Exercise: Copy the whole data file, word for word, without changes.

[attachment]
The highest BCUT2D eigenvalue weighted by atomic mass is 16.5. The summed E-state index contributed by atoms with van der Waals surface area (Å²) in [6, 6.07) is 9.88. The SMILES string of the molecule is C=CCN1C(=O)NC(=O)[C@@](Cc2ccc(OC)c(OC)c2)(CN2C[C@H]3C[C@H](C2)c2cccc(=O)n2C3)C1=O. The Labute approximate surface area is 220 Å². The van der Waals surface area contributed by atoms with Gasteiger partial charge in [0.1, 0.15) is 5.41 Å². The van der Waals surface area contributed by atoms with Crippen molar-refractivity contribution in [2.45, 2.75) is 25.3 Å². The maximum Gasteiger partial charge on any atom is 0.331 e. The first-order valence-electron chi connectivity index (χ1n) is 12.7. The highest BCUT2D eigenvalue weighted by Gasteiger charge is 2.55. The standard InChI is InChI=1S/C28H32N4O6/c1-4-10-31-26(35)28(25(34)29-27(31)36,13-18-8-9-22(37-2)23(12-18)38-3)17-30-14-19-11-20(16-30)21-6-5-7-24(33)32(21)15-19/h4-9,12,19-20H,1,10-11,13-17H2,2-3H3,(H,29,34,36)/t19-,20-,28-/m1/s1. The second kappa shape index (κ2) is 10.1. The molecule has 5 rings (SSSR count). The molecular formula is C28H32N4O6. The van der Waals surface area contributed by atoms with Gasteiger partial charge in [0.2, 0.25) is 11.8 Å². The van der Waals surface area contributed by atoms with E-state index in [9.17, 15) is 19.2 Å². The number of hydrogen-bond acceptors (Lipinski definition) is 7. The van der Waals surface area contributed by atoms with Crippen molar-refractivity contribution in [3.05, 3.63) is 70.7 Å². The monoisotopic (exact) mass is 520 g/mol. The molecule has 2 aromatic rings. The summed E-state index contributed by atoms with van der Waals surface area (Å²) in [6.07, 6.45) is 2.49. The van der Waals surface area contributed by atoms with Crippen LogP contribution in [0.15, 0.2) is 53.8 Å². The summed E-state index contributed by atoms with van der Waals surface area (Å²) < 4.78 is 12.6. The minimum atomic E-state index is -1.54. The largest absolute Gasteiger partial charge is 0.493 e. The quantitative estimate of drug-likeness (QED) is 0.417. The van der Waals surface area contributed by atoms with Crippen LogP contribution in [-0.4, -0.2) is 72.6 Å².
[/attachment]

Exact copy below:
The highest BCUT2D eigenvalue weighted by atomic mass is 16.5. The summed E-state index contributed by atoms with van der Waals surface area (Å²) in [6, 6.07) is 9.88. The SMILES string of the molecule is C=CCN1C(=O)NC(=O)[C@@](Cc2ccc(OC)c(OC)c2)(CN2C[C@H]3C[C@H](C2)c2cccc(=O)n2C3)C1=O. The Labute approximate surface area is 220 Å². The van der Waals surface area contributed by atoms with Gasteiger partial charge in [0.1, 0.15) is 5.41 Å². The van der Waals surface area contributed by atoms with Crippen molar-refractivity contribution in [2.45, 2.75) is 25.3 Å². The maximum Gasteiger partial charge on any atom is 0.331 e. The first-order valence-electron chi connectivity index (χ1n) is 12.7. The highest BCUT2D eigenvalue weighted by Gasteiger charge is 2.55. The standard InChI is InChI=1S/C28H32N4O6/c1-4-10-31-26(35)28(25(34)29-27(31)36,13-18-8-9-22(37-2)23(12-18)38-3)17-30-14-19-11-20(16-30)21-6-5-7-24(33)32(21)15-19/h4-9,12,19-20H,1,10-11,13-17H2,2-3H3,(H,29,34,36)/t19-,20-,28-/m1/s1. The second kappa shape index (κ2) is 10.1. The molecule has 5 rings (SSSR count). The molecular formula is C28H32N4O6. The van der Waals surface area contributed by atoms with Gasteiger partial charge in [0.2, 0.25) is 11.8 Å². The van der Waals surface area contributed by atoms with E-state index in [9.17, 15) is 19.2 Å². The number of hydrogen-bond acceptors (Lipinski definition) is 7. The van der Waals surface area contributed by atoms with Crippen molar-refractivity contribution in [3.05, 3.63) is 70.7 Å². The monoisotopic (exact) mass is 520 g/mol. The molecule has 2 aromatic rings. The summed E-state index contributed by atoms with van der Waals surface area (Å²) in [6.07, 6.45) is 2.49. The van der Waals surface area contributed by atoms with Crippen LogP contribution in [0.15, 0.2) is 53.8 Å². The summed E-state index contributed by atoms with van der Waals surface area (Å²) < 4.78 is 12.6. The minimum atomic E-state index is -1.54. The largest absolute Gasteiger partial charge is 0.493 e. The quantitative estimate of drug-likeness (QED) is 0.417. The van der Waals surface area contributed by atoms with Crippen LogP contribution in [-0.4, -0.2) is 72.6 Å².